Wideout Harris finds home away from home at Illinois

Spencer Harris left home because of Illini offensive coordinator Paul Petrino.

The sophomore wide receiver was recruited by Petrino at Arkansas and followed him to Champaign when he accepted his position at Illinois. When Petrino asked Harris to come with him, all it took was one phone call to lure the Arkansas native away from his home state.

“When he left he called me not too long after and let me know they were offering me a scholarship here,” Harris said. “I said, ‘I’m there.’”

Petrino always envisioned Harris as being capable of games like the one he had last Saturday against Northwestern. Harris caught six catches for 63 yards, including four catches and a two-point conversion reception on the fourth quarter drive that gave the Illini a 31-28 lead with 6:53 left in the game.

“You know, I think he’s really come along,” Petrino said. “He was making plays like that in Rantoul, and it was finally a game where we threw the ball a bunch, so he had a chance to make a lot of great plays in the game. He has great hands, got good football awareness and his high school coach was a great coach, Coach Jones in Arkansas.”

Harris won the 2007 5A State Championship at Greenwood High School in his sophomore year with current Razorbacks starting quarterback Tyler Wilson as his signal caller. After the championship season, Wilson graduated and went to Arkansas and Harris started attending Razorback summer camp to garner some recruiting attention. At Arkansas’ weeklong camp, Harris gained two summers worth of one-on-one coaching from Petrino.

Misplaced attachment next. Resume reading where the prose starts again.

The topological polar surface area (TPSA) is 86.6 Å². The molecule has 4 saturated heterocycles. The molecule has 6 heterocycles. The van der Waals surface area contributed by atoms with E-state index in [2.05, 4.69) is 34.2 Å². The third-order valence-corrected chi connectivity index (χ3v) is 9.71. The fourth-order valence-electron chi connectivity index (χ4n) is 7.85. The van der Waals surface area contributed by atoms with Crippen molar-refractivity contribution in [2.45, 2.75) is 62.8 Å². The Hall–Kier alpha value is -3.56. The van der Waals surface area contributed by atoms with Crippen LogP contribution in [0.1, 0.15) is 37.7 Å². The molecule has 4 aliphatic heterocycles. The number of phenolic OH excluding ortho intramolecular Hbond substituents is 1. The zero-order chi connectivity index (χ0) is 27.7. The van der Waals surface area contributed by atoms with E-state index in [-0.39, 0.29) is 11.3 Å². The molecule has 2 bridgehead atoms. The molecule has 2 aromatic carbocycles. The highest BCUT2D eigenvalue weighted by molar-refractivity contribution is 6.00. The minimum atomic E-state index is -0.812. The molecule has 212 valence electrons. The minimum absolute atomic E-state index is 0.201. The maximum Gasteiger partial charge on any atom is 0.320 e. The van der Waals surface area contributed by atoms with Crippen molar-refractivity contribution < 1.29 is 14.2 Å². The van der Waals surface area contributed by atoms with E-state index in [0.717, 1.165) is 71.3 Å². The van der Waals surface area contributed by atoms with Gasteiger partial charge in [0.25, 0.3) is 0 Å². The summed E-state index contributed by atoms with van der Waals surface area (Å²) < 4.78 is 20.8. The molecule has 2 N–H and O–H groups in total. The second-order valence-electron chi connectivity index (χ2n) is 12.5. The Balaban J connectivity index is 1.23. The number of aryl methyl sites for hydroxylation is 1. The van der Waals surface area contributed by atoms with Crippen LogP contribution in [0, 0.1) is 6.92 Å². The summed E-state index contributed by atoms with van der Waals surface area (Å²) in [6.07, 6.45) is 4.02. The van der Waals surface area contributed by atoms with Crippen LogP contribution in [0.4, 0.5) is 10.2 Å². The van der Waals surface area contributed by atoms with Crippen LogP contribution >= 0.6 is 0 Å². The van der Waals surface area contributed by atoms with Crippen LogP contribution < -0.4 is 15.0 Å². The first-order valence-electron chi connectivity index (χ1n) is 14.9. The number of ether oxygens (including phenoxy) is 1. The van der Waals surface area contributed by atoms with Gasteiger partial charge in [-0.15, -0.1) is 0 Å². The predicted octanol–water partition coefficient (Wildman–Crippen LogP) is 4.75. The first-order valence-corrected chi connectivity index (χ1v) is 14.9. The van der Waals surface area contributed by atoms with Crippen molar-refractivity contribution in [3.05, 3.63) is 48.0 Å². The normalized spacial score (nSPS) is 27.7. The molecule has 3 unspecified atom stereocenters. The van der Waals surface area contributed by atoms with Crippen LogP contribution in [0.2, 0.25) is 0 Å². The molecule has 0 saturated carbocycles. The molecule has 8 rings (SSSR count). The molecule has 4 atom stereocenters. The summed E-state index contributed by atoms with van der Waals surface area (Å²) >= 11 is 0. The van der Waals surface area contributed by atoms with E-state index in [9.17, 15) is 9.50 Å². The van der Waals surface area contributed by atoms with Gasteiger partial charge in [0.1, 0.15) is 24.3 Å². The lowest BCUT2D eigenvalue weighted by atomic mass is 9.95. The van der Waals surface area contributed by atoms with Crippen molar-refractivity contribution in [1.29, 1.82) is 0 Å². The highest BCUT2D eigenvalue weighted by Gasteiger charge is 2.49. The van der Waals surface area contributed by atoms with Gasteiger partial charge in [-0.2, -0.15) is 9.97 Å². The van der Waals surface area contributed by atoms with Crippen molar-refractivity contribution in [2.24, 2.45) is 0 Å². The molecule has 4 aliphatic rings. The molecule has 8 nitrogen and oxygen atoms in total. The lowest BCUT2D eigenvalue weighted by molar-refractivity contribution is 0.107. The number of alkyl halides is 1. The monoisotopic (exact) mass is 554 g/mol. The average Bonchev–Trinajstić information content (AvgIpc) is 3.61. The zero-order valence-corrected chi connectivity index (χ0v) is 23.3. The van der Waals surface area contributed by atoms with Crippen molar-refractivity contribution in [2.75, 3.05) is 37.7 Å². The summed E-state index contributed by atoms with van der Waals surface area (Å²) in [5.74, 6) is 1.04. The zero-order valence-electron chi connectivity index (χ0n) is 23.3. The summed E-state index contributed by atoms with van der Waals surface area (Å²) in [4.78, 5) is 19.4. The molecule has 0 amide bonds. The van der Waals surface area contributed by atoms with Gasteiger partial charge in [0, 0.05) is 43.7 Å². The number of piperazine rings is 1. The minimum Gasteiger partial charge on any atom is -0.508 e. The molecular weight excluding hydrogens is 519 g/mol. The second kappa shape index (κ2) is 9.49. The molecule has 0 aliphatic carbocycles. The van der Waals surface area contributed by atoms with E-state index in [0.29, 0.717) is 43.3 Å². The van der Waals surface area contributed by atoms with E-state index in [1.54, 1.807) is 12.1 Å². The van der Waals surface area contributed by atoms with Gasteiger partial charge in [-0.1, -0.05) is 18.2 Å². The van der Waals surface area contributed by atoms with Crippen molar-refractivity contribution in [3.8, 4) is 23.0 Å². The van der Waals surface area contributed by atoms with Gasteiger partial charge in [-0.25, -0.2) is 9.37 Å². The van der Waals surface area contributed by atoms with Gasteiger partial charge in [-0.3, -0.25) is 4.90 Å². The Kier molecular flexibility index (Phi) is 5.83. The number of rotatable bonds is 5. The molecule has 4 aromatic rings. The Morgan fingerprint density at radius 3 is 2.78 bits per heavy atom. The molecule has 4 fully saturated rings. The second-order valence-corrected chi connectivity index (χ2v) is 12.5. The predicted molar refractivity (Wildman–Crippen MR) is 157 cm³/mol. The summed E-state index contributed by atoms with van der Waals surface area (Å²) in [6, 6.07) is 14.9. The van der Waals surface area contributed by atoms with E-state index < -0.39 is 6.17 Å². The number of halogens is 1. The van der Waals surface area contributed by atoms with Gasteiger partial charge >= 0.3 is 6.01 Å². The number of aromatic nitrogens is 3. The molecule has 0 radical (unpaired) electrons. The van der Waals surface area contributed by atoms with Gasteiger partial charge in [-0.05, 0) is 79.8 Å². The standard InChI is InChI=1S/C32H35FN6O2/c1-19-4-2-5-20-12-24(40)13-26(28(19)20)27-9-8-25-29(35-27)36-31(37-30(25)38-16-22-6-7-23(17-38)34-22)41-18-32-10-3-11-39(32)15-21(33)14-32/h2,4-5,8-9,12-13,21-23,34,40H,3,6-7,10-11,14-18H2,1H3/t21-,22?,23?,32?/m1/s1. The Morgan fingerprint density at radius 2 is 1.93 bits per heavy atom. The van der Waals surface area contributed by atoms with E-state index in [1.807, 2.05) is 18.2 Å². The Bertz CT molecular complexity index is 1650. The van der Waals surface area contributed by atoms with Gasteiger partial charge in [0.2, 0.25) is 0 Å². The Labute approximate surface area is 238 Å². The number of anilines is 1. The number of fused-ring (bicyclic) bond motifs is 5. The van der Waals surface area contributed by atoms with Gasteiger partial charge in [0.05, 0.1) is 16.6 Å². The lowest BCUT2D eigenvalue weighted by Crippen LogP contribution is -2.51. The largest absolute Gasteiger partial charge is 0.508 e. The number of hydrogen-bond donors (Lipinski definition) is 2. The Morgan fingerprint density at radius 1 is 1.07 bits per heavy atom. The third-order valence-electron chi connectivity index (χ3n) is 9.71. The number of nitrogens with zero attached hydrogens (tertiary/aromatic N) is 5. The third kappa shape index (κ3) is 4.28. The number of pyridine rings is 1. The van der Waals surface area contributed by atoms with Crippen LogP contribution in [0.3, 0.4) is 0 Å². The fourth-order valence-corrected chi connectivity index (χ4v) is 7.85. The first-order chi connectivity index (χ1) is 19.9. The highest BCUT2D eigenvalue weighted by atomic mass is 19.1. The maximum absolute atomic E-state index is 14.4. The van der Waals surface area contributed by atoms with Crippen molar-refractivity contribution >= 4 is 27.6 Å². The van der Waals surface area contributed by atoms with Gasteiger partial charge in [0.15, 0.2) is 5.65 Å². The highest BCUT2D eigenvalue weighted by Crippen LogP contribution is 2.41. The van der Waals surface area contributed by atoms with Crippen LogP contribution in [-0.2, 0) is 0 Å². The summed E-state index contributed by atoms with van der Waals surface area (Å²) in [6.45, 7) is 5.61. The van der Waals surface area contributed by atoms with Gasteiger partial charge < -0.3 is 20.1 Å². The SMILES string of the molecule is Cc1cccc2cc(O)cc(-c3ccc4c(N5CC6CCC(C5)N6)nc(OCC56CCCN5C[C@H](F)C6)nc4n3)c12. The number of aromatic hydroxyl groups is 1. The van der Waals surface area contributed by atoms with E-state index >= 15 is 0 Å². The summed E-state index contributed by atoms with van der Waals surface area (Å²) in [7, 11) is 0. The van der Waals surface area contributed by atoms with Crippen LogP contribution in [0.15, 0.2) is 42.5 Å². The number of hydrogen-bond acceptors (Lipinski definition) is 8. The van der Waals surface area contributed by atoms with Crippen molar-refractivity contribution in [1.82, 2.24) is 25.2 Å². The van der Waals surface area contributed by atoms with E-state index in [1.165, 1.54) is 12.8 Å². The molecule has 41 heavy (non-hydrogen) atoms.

“I guess I had two decent camps that went pretty well for me,” Harris said. “Me and Coach Petrino kind of grew in our relationship and we grew to like each other a lot. We stayed in touch through the recruiting process.”

Harris finished high school ranked fifth in the state of Arkansas for career receiving yards, sixth in career receptions and seventh in career touchdown catches. Petrino didn’t need to see numbers. He saw the potential for Harris in his great hands. While Petrino’s departure was reason enough to leave, Harris said it was a tough decision to decommit from Arkansas.

“A lot of my friends from high school, a lot of people that I know, are at Arkansas,” Harris said. “It was something good for me to get away. I would have lived an hour from home, and I kind of wanted to get out and try something different and be a little independent. I’m glad with my decision. I’m glad I came here.”

Harris doesn’t play football an hour from home. He plays 10 hours from home. But the distance doesn’t deter his parents from making every one of his home games.

“You know my mom was pretty emotional when I committed here because I’d be so far from home,” Harris said. “She knows I was in good hands. She knows (Petrino) is going to take care of me, and I can’t be more happy with my decision.”

Petrino has turned into a mentor for Harris. Every so often, he will call Harris into his office just to reiterate that his door is always open if Harris has anything he’d like to talk about. At the start of the season, Petrino told Harris it was time to step up and be a big play receiver. On Saturday, Harris stepped up when it mattered most — the fourth quarter. After the game, Petrino said he was proud of the way Harris played against the Wildcats.

“He’s a great character,” Petrino said. “He’s the kid you want to have your daughter date. They don’t come much better than him.”